Georges Bataille's "Nonknowledge" as Epistemic Expenditure: An Open Economy of Knowledge

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Lerman, Lindsay
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University of Guelph

This document is an argument that nonknowledge (non-savoir), understood as epistemic expenditure, is part of knowledge-creation. The first chapter examines a particular conversation in virtue epistemology, situating virtue epistemology within epistemology and philosophy in general. The second chapter is an explanation and a discussion of three of nonknowledge’s elements and their various features. The second chapter concludes with the original claim that nonknowledge exists in a “threshold” position in relation to knowledge and un- or a-knowledge. The third chapter examines the most significant element of nonknowledge—expenditure—and introduces a conceptual framework for nonknowledge as a “general” or “open” economy. Throughout the second and third chapters, we return periodically to the virtue epistemology conversation for points of contrast, clarification, and challenge. The fourth chapter is where we focus on the central argument that nonknowledge is a part of knowledge and its creation. In order to do this, the fourth chapter returns to the virtue epistemology conversation to examine why or how the conversation is incomplete as a “restricted” or “closed” economy, and how an “open” economy of knowledge recognizes and makes a particular kind of use of nonknowledge.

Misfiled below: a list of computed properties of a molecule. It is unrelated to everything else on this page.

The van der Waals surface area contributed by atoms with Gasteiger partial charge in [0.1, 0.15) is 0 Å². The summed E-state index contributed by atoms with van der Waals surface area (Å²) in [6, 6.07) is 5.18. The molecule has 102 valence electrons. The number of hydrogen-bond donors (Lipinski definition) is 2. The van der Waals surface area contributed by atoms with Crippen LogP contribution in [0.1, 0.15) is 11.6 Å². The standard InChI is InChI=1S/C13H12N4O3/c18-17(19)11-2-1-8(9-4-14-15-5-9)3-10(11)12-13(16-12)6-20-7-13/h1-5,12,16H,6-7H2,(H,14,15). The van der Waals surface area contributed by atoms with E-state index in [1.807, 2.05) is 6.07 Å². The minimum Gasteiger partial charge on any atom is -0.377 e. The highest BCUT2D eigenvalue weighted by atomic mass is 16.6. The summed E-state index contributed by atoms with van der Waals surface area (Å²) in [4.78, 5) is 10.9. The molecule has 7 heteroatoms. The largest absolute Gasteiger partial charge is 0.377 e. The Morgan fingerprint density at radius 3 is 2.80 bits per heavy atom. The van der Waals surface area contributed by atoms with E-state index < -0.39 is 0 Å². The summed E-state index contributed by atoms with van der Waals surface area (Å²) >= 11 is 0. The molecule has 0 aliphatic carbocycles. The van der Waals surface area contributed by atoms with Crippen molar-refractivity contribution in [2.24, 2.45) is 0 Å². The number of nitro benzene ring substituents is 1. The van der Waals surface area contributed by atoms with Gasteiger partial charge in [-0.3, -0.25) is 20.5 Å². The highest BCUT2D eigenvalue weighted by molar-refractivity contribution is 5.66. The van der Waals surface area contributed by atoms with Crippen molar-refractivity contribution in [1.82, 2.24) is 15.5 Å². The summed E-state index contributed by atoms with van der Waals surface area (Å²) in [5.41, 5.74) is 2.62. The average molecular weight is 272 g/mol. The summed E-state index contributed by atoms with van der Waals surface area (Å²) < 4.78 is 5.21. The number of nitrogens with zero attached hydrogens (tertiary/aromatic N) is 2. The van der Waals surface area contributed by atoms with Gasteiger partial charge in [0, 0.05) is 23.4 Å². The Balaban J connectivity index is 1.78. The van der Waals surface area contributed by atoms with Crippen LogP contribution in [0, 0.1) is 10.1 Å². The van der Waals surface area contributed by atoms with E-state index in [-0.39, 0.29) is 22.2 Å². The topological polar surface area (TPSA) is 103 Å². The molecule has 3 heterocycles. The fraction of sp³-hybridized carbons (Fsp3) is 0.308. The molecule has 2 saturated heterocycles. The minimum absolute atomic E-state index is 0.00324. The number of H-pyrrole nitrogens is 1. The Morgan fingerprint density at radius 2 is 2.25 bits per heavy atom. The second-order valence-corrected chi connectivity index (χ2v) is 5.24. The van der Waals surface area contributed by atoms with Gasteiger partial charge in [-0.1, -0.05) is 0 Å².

Nonknowledge, Bataille, Epistemology, Virtue Epistemology, Knowledge